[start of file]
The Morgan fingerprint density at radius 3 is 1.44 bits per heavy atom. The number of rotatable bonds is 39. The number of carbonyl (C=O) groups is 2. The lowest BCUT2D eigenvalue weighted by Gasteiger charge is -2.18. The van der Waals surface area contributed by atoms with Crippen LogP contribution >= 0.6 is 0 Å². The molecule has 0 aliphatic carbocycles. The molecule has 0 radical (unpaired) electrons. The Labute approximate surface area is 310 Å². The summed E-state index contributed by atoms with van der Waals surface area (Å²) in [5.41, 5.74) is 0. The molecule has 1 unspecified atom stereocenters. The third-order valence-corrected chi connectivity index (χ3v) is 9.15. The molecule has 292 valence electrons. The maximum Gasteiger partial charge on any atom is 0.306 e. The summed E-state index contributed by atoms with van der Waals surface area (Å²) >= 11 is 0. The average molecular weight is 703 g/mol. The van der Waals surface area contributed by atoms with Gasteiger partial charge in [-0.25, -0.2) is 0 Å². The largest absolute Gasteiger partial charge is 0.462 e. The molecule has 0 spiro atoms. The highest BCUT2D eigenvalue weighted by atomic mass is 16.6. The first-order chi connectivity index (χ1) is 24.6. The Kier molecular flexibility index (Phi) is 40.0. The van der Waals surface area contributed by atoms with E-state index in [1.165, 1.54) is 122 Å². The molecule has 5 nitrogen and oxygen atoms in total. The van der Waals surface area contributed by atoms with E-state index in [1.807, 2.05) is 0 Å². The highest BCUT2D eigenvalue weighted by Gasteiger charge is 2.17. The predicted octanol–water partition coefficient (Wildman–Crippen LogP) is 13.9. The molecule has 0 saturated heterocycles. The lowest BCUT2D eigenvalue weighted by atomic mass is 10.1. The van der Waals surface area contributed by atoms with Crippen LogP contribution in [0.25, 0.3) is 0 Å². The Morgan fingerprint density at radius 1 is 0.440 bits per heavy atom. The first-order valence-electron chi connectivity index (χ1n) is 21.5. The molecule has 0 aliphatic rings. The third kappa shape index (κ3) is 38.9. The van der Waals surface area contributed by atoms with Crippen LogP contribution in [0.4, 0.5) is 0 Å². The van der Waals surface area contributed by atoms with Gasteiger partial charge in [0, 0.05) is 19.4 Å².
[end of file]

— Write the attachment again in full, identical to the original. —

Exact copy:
The Morgan fingerprint density at radius 3 is 1.44 bits per heavy atom. The number of rotatable bonds is 39. The number of carbonyl (C=O) groups is 2. The lowest BCUT2D eigenvalue weighted by Gasteiger charge is -2.18. The van der Waals surface area contributed by atoms with Crippen LogP contribution >= 0.6 is 0 Å². The molecule has 0 aliphatic carbocycles. The molecule has 0 radical (unpaired) electrons. The Labute approximate surface area is 310 Å². The summed E-state index contributed by atoms with van der Waals surface area (Å²) in [5.41, 5.74) is 0. The molecule has 1 unspecified atom stereocenters. The third-order valence-corrected chi connectivity index (χ3v) is 9.15. The molecule has 292 valence electrons. The maximum Gasteiger partial charge on any atom is 0.306 e. The summed E-state index contributed by atoms with van der Waals surface area (Å²) >= 11 is 0. The average molecular weight is 703 g/mol. The van der Waals surface area contributed by atoms with Gasteiger partial charge in [-0.25, -0.2) is 0 Å². The largest absolute Gasteiger partial charge is 0.462 e. The molecule has 0 spiro atoms. The highest BCUT2D eigenvalue weighted by atomic mass is 16.6. The first-order chi connectivity index (χ1) is 24.6. The Kier molecular flexibility index (Phi) is 40.0. The van der Waals surface area contributed by atoms with E-state index in [1.165, 1.54) is 122 Å². The molecule has 5 nitrogen and oxygen atoms in total. The van der Waals surface area contributed by atoms with E-state index in [1.807, 2.05) is 0 Å². The highest BCUT2D eigenvalue weighted by Gasteiger charge is 2.17. The predicted octanol–water partition coefficient (Wildman–Crippen LogP) is 13.9. The molecule has 0 saturated heterocycles. The lowest BCUT2D eigenvalue weighted by atomic mass is 10.1. The van der Waals surface area contributed by atoms with Crippen LogP contribution in [0.25, 0.3) is 0 Å². The Morgan fingerprint density at radius 1 is 0.440 bits per heavy atom. The first-order valence-electron chi connectivity index (χ1n) is 21.5. The molecule has 0 aliphatic rings. The third kappa shape index (κ3) is 38.9. The van der Waals surface area contributed by atoms with Crippen LogP contribution in [0.4, 0.5) is 0 Å². The van der Waals surface area contributed by atoms with Gasteiger partial charge in [0, 0.05) is 19.4 Å².